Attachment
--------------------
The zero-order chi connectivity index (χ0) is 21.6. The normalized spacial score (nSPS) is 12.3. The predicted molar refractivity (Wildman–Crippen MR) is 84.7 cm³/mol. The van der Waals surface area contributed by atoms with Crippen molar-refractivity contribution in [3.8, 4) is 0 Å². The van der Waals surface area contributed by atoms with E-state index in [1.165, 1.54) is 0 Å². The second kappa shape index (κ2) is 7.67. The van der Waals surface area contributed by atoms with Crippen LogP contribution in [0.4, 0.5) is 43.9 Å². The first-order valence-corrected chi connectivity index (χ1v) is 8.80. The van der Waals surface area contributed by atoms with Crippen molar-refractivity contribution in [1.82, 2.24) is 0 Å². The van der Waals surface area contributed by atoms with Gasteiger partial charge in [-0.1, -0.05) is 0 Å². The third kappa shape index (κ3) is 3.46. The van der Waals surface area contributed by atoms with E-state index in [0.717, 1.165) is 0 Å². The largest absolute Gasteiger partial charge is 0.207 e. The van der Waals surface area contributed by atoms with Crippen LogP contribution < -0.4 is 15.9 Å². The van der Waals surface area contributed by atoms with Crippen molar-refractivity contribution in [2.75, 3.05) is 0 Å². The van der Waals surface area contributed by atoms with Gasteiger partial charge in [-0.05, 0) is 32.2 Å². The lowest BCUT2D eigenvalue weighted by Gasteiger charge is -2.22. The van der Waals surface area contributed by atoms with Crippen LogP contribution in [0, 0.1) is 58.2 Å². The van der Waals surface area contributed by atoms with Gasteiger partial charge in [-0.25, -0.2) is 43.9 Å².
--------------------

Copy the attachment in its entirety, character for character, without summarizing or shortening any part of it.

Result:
The zero-order chi connectivity index (χ0) is 21.6. The normalized spacial score (nSPS) is 12.3. The predicted molar refractivity (Wildman–Crippen MR) is 84.7 cm³/mol. The van der Waals surface area contributed by atoms with Crippen molar-refractivity contribution in [3.8, 4) is 0 Å². The van der Waals surface area contributed by atoms with E-state index in [1.165, 1.54) is 0 Å². The second kappa shape index (κ2) is 7.67. The van der Waals surface area contributed by atoms with Crippen LogP contribution in [0.4, 0.5) is 43.9 Å². The first-order valence-corrected chi connectivity index (χ1v) is 8.80. The van der Waals surface area contributed by atoms with Crippen molar-refractivity contribution in [1.82, 2.24) is 0 Å². The van der Waals surface area contributed by atoms with Gasteiger partial charge in [-0.1, -0.05) is 0 Å². The third kappa shape index (κ3) is 3.46. The van der Waals surface area contributed by atoms with E-state index in [0.717, 1.165) is 0 Å². The largest absolute Gasteiger partial charge is 0.207 e. The van der Waals surface area contributed by atoms with Crippen LogP contribution < -0.4 is 15.9 Å². The van der Waals surface area contributed by atoms with Crippen molar-refractivity contribution in [2.75, 3.05) is 0 Å². The van der Waals surface area contributed by atoms with Gasteiger partial charge in [-0.05, 0) is 32.2 Å². The lowest BCUT2D eigenvalue weighted by Gasteiger charge is -2.22. The van der Waals surface area contributed by atoms with Crippen LogP contribution in [0, 0.1) is 58.2 Å². The van der Waals surface area contributed by atoms with Gasteiger partial charge in [-0.25, -0.2) is 43.9 Å².